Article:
In previous stories (found here and here), I scouted two of Clayborn's games in the 2009 season, when he had 11 sacks. I concluded that Clayborn looked like a good run defender, but not a special pass rusher. He struggled to get around the edge against offensive tackles, and looked limited overall as a rusher. So given the fact that his productivity dropped dramatically in 2010 (3.5 sacks), I expected him to look worse as a pass rusher in 2010 as well. Instead, at least in this game against Iowa State, he looked much better than he did in 2009.
Since this is Iowa State, he's going up against OT Kelechi Osemele again. Looking up some information on Osemele, he looks like a first-round pick next year. He may not stick at left tackle in the NFL, as is his skillset seems better suited to the guard or right tackle positions, but Clayborn is going up against an NFL-caliber talent. And in this game, he is very impressive doing so.
I've already talked about his abilities against the run, and those show up again. He engages the tackle and consistently sheds him to make the tackle, making very good use of his hands. He does play a little upright against the run especially when playing head-up on a tackle, but he still beats his opponent when doing so. There are also some negatives, though. He's asked to play head-up against an offensive tackle, and on run-heavy downs he is consistently late off the ball and doesn't seem to play fast. Fortunately, the Bucs are not going to ask him to play head-up on offensive linemen, instead positioning him outside the offensive tackle and asking him to play just one gap.
This should help him excel, because Clayborn looks at his best when asked to play one-gap, as he's allowed to shoot off the ball instead of having to read-and-react. In this game he routinely beat Osemele when he knew a pass was coming. He got plenty of opportunity for that, as Iowa got off to a 3-score lead very early on. Clayborn beat Osemele over and over again in a variety of ways: inside moves, speed around the edge, bull rushing, or throwing him to the side: Clayborn did it all. And all that while routinely being double-teamed. This was about as good a game a defensive end can play without notching a sack. This game was a prime example of why relying on individual sack numbers to evaluate players is not a good idea, as Clayborn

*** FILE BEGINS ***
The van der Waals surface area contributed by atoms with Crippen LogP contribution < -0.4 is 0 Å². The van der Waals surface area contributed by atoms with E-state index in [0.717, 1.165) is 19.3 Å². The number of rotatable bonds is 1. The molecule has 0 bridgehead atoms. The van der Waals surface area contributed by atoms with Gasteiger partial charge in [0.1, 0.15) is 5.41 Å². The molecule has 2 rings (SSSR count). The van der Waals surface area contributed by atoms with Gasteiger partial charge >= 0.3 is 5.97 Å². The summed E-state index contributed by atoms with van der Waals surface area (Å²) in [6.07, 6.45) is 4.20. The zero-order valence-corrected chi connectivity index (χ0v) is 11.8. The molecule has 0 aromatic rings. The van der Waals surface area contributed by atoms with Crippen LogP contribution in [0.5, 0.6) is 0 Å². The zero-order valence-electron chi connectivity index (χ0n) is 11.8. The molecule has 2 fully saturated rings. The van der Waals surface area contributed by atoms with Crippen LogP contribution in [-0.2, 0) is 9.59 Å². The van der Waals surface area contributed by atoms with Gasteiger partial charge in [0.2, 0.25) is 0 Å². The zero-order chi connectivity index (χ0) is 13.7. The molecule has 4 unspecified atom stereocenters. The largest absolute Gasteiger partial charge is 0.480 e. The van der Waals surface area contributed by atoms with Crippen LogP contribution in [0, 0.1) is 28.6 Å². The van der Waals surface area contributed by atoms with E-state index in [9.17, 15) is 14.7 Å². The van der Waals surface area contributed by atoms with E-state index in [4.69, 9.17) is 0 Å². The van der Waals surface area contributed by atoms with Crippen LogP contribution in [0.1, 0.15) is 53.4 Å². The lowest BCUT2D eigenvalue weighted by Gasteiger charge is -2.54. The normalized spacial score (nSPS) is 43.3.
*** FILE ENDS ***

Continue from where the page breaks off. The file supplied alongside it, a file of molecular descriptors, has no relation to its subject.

What I really liked seeing on film as well was that he ran a number of stunts with the defensive tackle to his side, both planned and 'natural' stunts which emerge in the course of playing. This gave both Clayborn and the other lineman the opportunity to get to the quarterback more easily. Back when Rod Marinelli was still the Bucs' defensive line coach and the defensive line was stocked with talented and experienced players, stunts like that were a staple for the defensive line and got them a lot of pressure. If the Bucs get back to running those more often, Clayborn ha experience and knows how to run them well.
If this was the only game of Clayborn I had to watch, I'd come away convinced he was a top-10 NFL talent. I don't know if the rest of his 2010 season looked like this, but if it did, I do not understand how anyone could say he hurt his stock by staying in school. He looked much better as a pass rusher in this game than he did in either of the 2009 games I watched, despite failing to notch a sack.